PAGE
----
Inflation hits fresh 40-year high as cost of living crisis deepens

Fuel and food were among the biggest drivers of price growth across the economy

UK inflation has hit a fresh 40 year high, climbing 9.1 per cent in the 12 months to May, up from 9 per cent in April.

The ongoing surge is partly driven by energy costs, after an increase of £700 a-year in energy bills came into force last month.

Yet economists fear inflation, the rate at which prices rise, will climb further in the months ahead. The Bank of England estimates it could reach 11 per cent this year.

Modelling from the Office for National Statistics (ONS) suggested this is the highest rate of inflation since at least February 1982, when inflation reached 10.2 per cent.

Road fuel and food costs were two of the biggest drivers behind the figures, which showed prices climbing across the UK economy. Food prices jumped 8.6 per cent, a 13 year high, up from 6.7 per cent in April, in part due to impact of Russia’s invasion of Ukraine on global food markets.

The deepening cost of living crisis has triggered the most intense industrial action on British railways in decades this week. Fears are growing that other sectors could go on strike in order to use collective bargaining power to increase pay offers in the public sector.

The government has argued that more generous pay settlements could drive up inflation further, triggering a wage price spiral of the kind not seen since the 1970s.

Deputy prime minister, Dominic Raab told Sky News that the UK must show “restraint” in pay offers for workers because “we know that if public sector pay keeps going up it will only keep inflation high for longer”. Though he admitted that people were now struggling “to make ends meet”.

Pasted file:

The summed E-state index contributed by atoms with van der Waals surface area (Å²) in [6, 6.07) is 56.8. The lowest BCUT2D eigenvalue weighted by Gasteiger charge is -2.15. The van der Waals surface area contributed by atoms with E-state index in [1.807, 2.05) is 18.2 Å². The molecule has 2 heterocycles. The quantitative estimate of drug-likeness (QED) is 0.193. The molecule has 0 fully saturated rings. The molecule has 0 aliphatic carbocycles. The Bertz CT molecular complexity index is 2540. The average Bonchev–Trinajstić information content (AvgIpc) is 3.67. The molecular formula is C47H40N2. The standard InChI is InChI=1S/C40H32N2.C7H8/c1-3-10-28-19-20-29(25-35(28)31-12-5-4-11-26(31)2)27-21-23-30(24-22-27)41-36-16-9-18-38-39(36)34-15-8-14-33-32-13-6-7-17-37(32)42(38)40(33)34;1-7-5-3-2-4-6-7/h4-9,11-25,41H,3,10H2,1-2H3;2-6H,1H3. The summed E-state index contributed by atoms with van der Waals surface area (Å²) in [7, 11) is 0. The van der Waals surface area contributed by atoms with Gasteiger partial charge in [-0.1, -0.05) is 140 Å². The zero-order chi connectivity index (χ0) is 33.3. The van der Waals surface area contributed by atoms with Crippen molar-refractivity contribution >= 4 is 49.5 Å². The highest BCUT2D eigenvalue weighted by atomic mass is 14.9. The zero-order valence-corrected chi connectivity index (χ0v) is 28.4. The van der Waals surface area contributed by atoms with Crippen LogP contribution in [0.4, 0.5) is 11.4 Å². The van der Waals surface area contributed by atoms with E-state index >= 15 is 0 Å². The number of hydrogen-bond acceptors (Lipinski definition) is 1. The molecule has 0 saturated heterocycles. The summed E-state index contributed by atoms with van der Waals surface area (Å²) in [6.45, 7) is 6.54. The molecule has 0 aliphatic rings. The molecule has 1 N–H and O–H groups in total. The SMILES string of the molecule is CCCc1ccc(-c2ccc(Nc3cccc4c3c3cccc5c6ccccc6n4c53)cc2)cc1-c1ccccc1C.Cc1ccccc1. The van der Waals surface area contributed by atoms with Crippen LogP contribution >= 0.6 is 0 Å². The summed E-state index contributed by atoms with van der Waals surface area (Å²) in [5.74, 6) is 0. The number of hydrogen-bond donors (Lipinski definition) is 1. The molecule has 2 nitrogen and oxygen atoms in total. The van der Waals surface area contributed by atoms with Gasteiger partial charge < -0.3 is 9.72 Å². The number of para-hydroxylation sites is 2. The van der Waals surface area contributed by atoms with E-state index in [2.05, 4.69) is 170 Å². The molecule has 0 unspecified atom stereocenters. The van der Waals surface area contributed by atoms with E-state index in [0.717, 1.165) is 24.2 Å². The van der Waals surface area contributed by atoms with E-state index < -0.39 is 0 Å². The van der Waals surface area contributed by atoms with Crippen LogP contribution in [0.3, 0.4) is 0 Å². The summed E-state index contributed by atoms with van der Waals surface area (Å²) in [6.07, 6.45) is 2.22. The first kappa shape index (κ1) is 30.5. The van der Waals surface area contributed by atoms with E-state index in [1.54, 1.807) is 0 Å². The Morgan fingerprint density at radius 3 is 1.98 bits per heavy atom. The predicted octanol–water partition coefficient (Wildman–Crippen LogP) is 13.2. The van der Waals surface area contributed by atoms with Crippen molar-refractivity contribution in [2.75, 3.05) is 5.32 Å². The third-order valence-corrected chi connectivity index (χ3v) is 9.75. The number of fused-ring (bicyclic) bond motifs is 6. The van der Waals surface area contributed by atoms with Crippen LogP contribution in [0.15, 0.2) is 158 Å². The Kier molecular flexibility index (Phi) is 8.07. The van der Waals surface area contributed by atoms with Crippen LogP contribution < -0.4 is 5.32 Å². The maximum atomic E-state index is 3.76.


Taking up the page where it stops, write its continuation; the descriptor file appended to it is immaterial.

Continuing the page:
The government would have to stand firm against strikes in the months ahead, he said, otherwise we just have the “vicious cycle” of elevated inflation for longer. He added that the fundamentals of the UK economy were strong amid a surge in global prices.

“We can’t allow, I’m afraid, the unions in this very militant way they’ve proceeded, to win this argument because it will only hurt the poorest in society,” Mr Raab said.

Unions hit back at the remarks.

TUC general secretary Frances O’Grady said: “With inflation rising twice as fast as average pay, we need a government that will stand up for working people. But instead, we have ministers spoiling for a fight with workers who take action to defend their living standards.

“Let’s be clear, inflation is not being driven by nurses and care workers wanting enough pay to keep food on the table without visiting a foodbank. And if the government does not do more to protect wages and spending, we are at growing risk of a recession that will devastate families and businesses.”

The Money Advice Trust, the charity that runs National Debtline and Business Debtline, said they were seeing increased demand for help on their phonelines.

Joanna Elson, its chief executive, said: “With inflation now at 9.1 per cent, rising costs are weighing heavily on household budgets. For many people, the increasing burden of high prices is already taking its toll and is only adding to the difficulty of meeting day-to-day costs.

“At National Debtline and Business Debtline we are hearing from more and more people with deficit budgets – where their income simply isn’t enough to cover their basic needs. Our worry is that options are running out for people who are already in financial difficulty.”

Ms Elson added that support from government, including the £400 energy rebate, would not be enough for those on the lowest incomes who need “urgent action” including raising benefits in line with the current rate of inflation, rather than a snapshot from last year.

Labour’s shadow chancellor , Rachel Reeves said that rapid inflation was pushing family finances “to the brink” but that Britons had long faced a “low wage spiral”.